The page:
Caritas Salford at forefront of Catholic response to cost of living crisis in the North West

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According to prices measured by the Consumer Prices Index (CPI), consumer prices were 10.1% higher in September 2022 than a year before. Between September 2021 and September 2022, domestic gas prices increased by 96% and domestic electricity prices by 54%. Caritas Salford, a member of Caritas Social Action Network (CSAN) – the Bishops’ Conference agency promoting domestic social action – has made alleviating the dreadful effects of this crisis a huge priority.

Patrick O’Dowd, the director of Caritas Salford, spoke to us for our monthly At the Foot of the Cross podcast, giving an overview of what the charity is doing to ease the burdens of struggling families.

“We’re really proud to have launched the Caritas Bishop’s Fund,” he said. “It’s been operating for a few years now, but actually received some additional support through the Diocese of Salford, and through all the benefactors who have helped us build up this crisis support fund for families and people in acute need across our area.

“People are able to make bids and applications to that fund, and they are reviewed very quickly. Support can then be offered through school parishes and schools to provide really basic material support.”


Catholic News
Catholic News
Caritas Salford Director on the Cost of Living Crisis

Patrick relayed some shocking statistics about the devastating effects of the crisis, with hundreds of thousands of children lacking the bare essentials, families plunged into precarious positions, and even households with one member working are struggling to make ends meet.

He said: “Research from the University of Loughborough highlighted that about 228,000 children, we believe, living in Salford diocese are living in poverty. And that’s as high as about 42% of children in Manchester, one of the biggest, most populated areas in the city.

“It’s about 40% of these households that are actually living in poverty where there’s at least one person working, which I think is quite a significant figure in itself.”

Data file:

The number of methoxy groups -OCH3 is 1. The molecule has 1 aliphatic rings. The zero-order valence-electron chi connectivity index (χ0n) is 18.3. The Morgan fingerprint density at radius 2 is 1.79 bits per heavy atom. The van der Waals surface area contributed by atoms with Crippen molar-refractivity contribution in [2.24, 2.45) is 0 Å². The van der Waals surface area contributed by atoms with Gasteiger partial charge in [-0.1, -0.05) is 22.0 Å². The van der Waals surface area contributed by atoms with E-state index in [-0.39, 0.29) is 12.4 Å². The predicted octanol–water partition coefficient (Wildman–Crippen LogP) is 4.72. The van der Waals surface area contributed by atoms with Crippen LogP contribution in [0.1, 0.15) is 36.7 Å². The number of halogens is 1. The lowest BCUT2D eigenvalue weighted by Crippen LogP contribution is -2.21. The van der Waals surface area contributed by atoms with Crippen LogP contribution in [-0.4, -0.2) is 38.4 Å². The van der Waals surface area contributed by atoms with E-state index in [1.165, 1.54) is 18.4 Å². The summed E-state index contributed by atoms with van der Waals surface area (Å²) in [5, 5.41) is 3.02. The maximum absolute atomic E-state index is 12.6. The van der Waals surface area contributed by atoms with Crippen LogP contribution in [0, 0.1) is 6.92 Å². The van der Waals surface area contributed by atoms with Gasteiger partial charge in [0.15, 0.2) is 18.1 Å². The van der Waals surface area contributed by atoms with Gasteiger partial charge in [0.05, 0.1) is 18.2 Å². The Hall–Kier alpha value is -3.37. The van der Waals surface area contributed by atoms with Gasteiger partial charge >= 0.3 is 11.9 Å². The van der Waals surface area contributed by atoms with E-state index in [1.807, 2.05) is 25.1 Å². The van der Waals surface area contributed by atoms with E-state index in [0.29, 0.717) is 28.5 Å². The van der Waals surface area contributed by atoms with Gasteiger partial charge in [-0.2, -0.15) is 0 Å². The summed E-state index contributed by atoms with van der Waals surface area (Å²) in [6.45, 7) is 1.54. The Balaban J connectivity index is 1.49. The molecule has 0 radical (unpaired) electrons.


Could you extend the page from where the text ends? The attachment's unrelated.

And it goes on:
He added: “It’s really tragic, considering people are working and yet they don’t have enough income to be able to support themselves or their families.”

Patrick explained that a key part of Caritas Salford’s role is working with other Catholic agencies, as well as local authorities, to try and ensure the needs of the people are met:

“I think the other thing to say is that we have an extraordinary relationship with other Catholic partners – the Saint Vincent de Paul Society (SVP) being a prime example of that – and other Caritas agencies that are in neighbouring dioceses as well, and charities like Out There who operate from Trafford local authority, working with the families of prisoners.

“So there’s a really strong network across the Catholic charities and parishes and schools community in our diocese.

“And I think our role is to try and animate that and where we can provide support and assistance to sign-post out to other agencies who can try to work with parishes as well.”

Cardinal Vincent Nichols gave a statement in September about the cost of living crisis, saying:

“The work of our local parishes, and of Catholic charitable agencies, is based on the firm conviction of the inherent dignity of every person. No one is to be cast aside or ‘discounted’.”

Charities like Caritas Salford are in the vanguard of efforts to ensure no-one is left behind.